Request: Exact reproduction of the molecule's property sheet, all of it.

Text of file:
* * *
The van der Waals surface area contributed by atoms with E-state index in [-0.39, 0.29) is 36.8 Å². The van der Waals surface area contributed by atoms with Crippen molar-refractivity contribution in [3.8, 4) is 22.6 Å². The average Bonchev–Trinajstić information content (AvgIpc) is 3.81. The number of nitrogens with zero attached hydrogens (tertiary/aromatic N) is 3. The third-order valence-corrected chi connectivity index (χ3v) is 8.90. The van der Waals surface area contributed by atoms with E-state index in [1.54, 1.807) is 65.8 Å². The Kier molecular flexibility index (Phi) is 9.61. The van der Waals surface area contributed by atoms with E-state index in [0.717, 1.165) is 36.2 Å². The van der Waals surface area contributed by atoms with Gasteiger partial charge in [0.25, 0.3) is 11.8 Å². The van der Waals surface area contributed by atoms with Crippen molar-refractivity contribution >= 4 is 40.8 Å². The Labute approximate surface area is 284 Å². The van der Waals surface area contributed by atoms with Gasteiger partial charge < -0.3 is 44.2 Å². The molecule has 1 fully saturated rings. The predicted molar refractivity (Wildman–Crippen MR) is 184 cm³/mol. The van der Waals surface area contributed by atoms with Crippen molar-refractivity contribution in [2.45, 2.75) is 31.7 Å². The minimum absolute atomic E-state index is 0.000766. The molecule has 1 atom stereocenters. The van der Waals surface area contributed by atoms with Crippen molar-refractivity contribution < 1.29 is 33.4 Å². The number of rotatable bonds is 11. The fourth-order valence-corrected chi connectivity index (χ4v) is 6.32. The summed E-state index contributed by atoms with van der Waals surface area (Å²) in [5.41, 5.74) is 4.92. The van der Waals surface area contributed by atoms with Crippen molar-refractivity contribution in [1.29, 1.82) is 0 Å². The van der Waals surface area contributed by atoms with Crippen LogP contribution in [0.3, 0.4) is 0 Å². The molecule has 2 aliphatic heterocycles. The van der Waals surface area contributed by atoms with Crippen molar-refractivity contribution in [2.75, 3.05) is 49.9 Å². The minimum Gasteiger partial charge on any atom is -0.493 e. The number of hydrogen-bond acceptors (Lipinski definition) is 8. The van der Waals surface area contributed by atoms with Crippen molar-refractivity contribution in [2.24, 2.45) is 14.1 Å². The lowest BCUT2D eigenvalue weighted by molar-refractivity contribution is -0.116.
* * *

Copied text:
The van der Waals surface area contributed by atoms with E-state index in [-0.39, 0.29) is 36.8 Å². The van der Waals surface area contributed by atoms with Crippen molar-refractivity contribution in [3.8, 4) is 22.6 Å². The average Bonchev–Trinajstić information content (AvgIpc) is 3.81. The number of nitrogens with zero attached hydrogens (tertiary/aromatic N) is 3. The third-order valence-corrected chi connectivity index (χ3v) is 8.90. The van der Waals surface area contributed by atoms with E-state index in [1.54, 1.807) is 65.8 Å². The Kier molecular flexibility index (Phi) is 9.61. The van der Waals surface area contributed by atoms with E-state index in [0.717, 1.165) is 36.2 Å². The van der Waals surface area contributed by atoms with Gasteiger partial charge in [0.25, 0.3) is 11.8 Å². The van der Waals surface area contributed by atoms with Crippen molar-refractivity contribution >= 4 is 40.8 Å². The Labute approximate surface area is 284 Å². The van der Waals surface area contributed by atoms with Gasteiger partial charge < -0.3 is 44.2 Å². The molecule has 1 fully saturated rings. The predicted molar refractivity (Wildman–Crippen MR) is 184 cm³/mol. The van der Waals surface area contributed by atoms with Crippen molar-refractivity contribution in [2.45, 2.75) is 31.7 Å². The minimum absolute atomic E-state index is 0.000766. The molecule has 1 atom stereocenters. The van der Waals surface area contributed by atoms with Crippen molar-refractivity contribution < 1.29 is 33.4 Å². The number of rotatable bonds is 11. The fourth-order valence-corrected chi connectivity index (χ4v) is 6.32. The summed E-state index contributed by atoms with van der Waals surface area (Å²) in [5.41, 5.74) is 4.92. The van der Waals surface area contributed by atoms with Crippen molar-refractivity contribution in [1.29, 1.82) is 0 Å². The van der Waals surface area contributed by atoms with Crippen LogP contribution in [0.3, 0.4) is 0 Å². The molecule has 2 aliphatic heterocycles. The van der Waals surface area contributed by atoms with Crippen molar-refractivity contribution in [2.75, 3.05) is 49.9 Å². The minimum Gasteiger partial charge on any atom is -0.493 e. The number of hydrogen-bond acceptors (Lipinski definition) is 8. The van der Waals surface area contributed by atoms with Crippen molar-refractivity contribution in [2.24, 2.45) is 14.1 Å². The lowest BCUT2D eigenvalue weighted by molar-refractivity contribution is -0.116.